The Viewing Room

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Status: Finished  |  Genre: Memoir  |  House: Booksie Classic
This is just a short memoir about the death of my Grandad.

Submitted: January 25, 2011

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Submitted: January 25, 2011



The Viewing Room
The year was 2007, and I was taking a trip out with my parents, Angela and Adrian, my brother Luke, and my Nan, Margaret. Usually, the only time the five of us would be together in the car like this would be when we would go to visit my Grandma and Grandad in Earby, a small town just inside Lancashire. However, this trip was quite different. We were not going to Earby.
None of us said a word as we rode in silence toward our destination. This was unusual as normally my Mother and Nan especially would be chatting constantly. But not today. There was some conversation, but it was muted somehow. I stared blankly out of the window to my right at the rows of houses, shops, lamp-posts and people that flashed across my vision as the car sped past. I found it calming and, if I was being honest with myself, I didn’t want it to end. I wanted to remain in the car and stay safely within my own thoughts. The closer we got to our destination, the more my stomach churned. I knew that once we got there, I would be forced to deal with a situation for which I was not equipped. Again.
My Father pulled up and parked the car on the side of the road, just outside a small funeral home in Burnley. It was a modest building, and looked more like a residential property, like the other buildings around it, than anything else.
“Okay we’re here. Everyone okay?” asked my Dad, as he stopped the car’s engine.
Everyone nodded, and we exited in silence. The door to the funeral home was set back, just above a couple of stone steps. My Dad climbed them and knocked on the door. As he did so, I felt my Mother take my hand.
“Are you sure you’re okay?” she asked.
“Yeah I’m fine.” I replied.
And I did feel fine. I had of course done this before. It was not going to be pleasant, but all I needed to do was get through it and then I would be back in the car. The door opened to reveal a kindly-looking, middle-aged man. I didn’t know what to expect, but he wasn’t it. He had a cheery demeanour that didn’t really seem to fit the situation, but to me this was a good thing.
“Hello, everyone!” he said with a beaming smile.
“Hello”, replied my Father. “We’re here to see my Dad, Francesco Crimi?”
“Yes of course! Please, come on in.”
He led us through the door into a sitting room of sorts. The room in which my Grandfather would be waiting for us was just beyond a doorway towards the back of the room, inside the ‘viewing room’.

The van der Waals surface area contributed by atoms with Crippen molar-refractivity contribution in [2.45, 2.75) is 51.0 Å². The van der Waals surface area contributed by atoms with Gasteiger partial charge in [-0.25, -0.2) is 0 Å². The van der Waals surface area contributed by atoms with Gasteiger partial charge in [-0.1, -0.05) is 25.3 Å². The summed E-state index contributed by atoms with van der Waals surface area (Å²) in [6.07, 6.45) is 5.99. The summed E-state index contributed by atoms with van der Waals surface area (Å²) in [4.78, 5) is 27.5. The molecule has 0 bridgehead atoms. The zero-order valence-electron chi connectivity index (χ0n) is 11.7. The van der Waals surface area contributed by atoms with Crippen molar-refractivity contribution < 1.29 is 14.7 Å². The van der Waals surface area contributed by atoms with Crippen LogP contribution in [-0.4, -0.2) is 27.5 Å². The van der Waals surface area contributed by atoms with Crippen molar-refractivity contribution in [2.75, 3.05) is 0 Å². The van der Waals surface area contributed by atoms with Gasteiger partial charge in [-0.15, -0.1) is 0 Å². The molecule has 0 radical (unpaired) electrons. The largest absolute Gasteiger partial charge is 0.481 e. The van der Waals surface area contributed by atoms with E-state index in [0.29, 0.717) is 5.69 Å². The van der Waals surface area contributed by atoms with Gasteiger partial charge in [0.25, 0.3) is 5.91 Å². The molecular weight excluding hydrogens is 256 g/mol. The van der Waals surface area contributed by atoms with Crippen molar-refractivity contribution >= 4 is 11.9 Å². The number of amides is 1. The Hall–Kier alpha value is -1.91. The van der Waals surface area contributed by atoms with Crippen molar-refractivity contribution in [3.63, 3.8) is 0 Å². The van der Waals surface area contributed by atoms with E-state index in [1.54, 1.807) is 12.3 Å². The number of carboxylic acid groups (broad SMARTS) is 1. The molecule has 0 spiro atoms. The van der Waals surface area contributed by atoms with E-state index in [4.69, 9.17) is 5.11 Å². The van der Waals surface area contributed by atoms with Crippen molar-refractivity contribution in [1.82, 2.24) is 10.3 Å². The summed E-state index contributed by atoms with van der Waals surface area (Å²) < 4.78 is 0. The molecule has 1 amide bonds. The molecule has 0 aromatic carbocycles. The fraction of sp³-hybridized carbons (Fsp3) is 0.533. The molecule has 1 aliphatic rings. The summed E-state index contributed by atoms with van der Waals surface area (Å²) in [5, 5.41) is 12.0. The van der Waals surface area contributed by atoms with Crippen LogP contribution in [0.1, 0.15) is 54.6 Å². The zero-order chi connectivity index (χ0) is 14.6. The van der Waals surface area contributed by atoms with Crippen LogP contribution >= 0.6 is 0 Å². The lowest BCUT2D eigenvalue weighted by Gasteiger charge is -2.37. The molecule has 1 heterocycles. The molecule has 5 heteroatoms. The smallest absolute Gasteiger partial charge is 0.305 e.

“I must say, it’s very nice,” remarked Nan.
“Thank you,” replied the man. “We’re just in the process of doing it up actually. It’s going to take a few moments to get everything ready, so why don’t you all make yourselves at home in here for a while. Would anyone like anything to drink?”
We all asked for a cup of tea each and waited on the sofas on the lounge until we were able to enter the viewing room. Taking in the room’s features, it was very nice. It was quite dark, but it was a calming, tranquil dark. The leather seats were comfortable and the room’s wooden furnishings were completed with a shiny, polished finish.
I don’t know whether this was an intentional effect of the room’s lounge-like features or not, but at least for this moment, the tension seemed to break. Sat around a coffee table in the middle of the room, we began to reminisce about the good times we had always enjoyed with Grandad. I chatted with my brother about his vice-like grip when he used to play with us as children, the days spent in the garden at the back of the house exploring the greenhouse, and the games of Briscola that everyone used to play at the dining table – an Italian card game that we never really understood, but enjoyed being a part of nonetheless. Talking about these good times put me at ease briefly. And then the door to the room opened and in walked the man again.
“Okay everything’s ready. You can go on in now”.
I felt a surge of apprehension rush through my stomach. This was the moment I had been dreading. We all got up silently and filed through one by one into the viewing room. And sure enough, in there waiting for us was Grandad.
“Take as much time as you need,” the man said to us with a sympathetic smile, and exited the room, closing the door behind him, leaving us alone with Grandad.